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General interest items edited by Janice Flahiff

[News release] Voices in people’s heads more complex than previously thought

From the 11 March 2015 Durham University news release

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Voices in people’s heads are far more varied and complex than previously thought, according to new research by Durham and Stanford universities, published in The Lancet Psychiatry today.

One of the largest and most detailed studies to date on the experience of auditory hallucinations, commonly referred to as voice hearing, found that the majority of voice-hearers hear multiple voices with distinct character-like qualities, with many also experiencing physical effects on their bodies.

The study also confirmed that both people with and without psychiatric diagnoses hear voices.

The findings question some of the current assumptions about the nature of hearing voices and suggest there is a greater variation in the way voices are experienced than is typically recognised.

The researchers say this variation means different types of therapies could be needed for voice-hearers, such as tailored Cognitive Behavioural Therapy (CBT) geared towards distinct voice sub-types or patterns of voice hearing.

Current common approaches to help with voices include medication, CBT, voice dialogue techniques and other forms of therapy and self-help.

Auditory hallucinations are a common feature of many psychiatric disorders, such as psychosis, schizophrenia and bipolar disorder, but are also experienced by people without psychiatric conditions. It is estimated that between five and 15 per cent of adults will experience auditory hallucinations during their lifetimes.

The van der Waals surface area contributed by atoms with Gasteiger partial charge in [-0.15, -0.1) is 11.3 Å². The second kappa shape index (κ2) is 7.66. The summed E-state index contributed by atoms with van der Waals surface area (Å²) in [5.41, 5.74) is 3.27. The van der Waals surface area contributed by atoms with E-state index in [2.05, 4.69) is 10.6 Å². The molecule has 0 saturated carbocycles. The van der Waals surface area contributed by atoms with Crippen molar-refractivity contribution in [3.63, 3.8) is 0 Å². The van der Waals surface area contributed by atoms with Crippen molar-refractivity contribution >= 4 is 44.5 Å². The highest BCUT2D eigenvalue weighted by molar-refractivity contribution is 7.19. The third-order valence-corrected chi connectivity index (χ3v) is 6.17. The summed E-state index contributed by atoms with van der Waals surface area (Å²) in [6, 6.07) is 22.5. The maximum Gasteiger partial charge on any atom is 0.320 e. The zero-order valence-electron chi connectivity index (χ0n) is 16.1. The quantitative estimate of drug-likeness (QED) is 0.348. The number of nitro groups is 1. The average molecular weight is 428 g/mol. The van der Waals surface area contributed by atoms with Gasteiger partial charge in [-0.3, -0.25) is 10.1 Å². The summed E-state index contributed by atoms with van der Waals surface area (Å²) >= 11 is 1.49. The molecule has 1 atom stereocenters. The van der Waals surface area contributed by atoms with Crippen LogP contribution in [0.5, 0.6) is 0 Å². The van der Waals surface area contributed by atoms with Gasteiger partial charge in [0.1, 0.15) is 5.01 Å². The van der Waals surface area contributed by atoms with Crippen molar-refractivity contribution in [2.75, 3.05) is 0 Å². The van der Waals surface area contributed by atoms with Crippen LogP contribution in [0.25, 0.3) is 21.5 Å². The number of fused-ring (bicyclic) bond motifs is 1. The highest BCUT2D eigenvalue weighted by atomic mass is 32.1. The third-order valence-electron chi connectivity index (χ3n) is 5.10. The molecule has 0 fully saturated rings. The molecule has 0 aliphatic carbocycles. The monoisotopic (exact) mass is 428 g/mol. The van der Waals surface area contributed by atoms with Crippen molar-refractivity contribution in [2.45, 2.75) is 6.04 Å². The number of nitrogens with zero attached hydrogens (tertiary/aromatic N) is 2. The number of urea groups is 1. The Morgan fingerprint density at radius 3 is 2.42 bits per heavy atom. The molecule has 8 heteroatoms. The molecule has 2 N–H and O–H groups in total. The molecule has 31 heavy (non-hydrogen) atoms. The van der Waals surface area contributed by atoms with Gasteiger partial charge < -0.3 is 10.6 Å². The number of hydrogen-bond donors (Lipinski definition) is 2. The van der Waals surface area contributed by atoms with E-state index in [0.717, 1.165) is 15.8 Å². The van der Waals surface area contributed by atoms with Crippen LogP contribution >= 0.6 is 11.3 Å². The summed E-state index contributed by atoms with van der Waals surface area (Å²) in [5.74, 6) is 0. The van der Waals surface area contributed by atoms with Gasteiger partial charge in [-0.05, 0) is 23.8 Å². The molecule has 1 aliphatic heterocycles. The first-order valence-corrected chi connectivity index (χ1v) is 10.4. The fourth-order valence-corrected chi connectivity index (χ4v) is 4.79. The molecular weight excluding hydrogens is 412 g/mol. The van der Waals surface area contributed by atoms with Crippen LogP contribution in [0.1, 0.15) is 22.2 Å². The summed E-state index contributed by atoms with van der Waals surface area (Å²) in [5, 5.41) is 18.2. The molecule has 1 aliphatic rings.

This is one of the first studies to shed light on the nature of voice-hearing both inside and outside schizophrenia, across many different mental health diagnoses.

March 15, 2015 Posted by | Psychiatry | , , , , , , | Leave a comment

[Reblog] The hallucinated demons of intensive care « Mind Hacks

The hallucinated demons of intensive care 

From the 7 January 2014 article at Mind Hacks

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I’ve got an article in The Observerabout the psychological impact of being a patient in intensive care that can include trauma, fear and intense hallucinations.

This has only been recently recognised as an issue and with mental disorders being detected in over half of post-ICU patients it has sparked a serious re-think of how ICU should be organised to minimise stress.

Some of the most spectacular experiences are intense hallucinations and delusions that can lead to intrusive and surreal flashbacks that can have effects long after the person has become medically stable.

Wade interviewed patients about the hallucinations and delusions they experienced while in intensive care. One patient reported seeing puffins jumping out of the curtains firing blood from guns, another began to believe that the nurses were being paid to kill patients and zombify them. The descriptions seem faintly amusing at a distance, but both were terrifying at the time and led to distressing intrusive memories long after the patients had realised their experiences were illusory.

Many patients don’t mention these experiences while in hospital, either through fear of sounding mad, or through an inability to speak – often because of medical breathing aids, or because of fears generated by the delusions themselves. After all, who would you talk to in a zombie factory?

One of the interesting aspects is how standard ICU care is incredibly stressful and uncomfortable experience. I quote Hugh Montgomery, a professor of intensive care medicine, who says “If you think about the sort of things used for torture you will experience most of them in intensive care”!

Anyway, more at the link below.
Link to ‘When intensive care is just too intense’ in The Observer.

 

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January 23, 2014 Posted by | health care, Psychology | , , | Leave a comment

   

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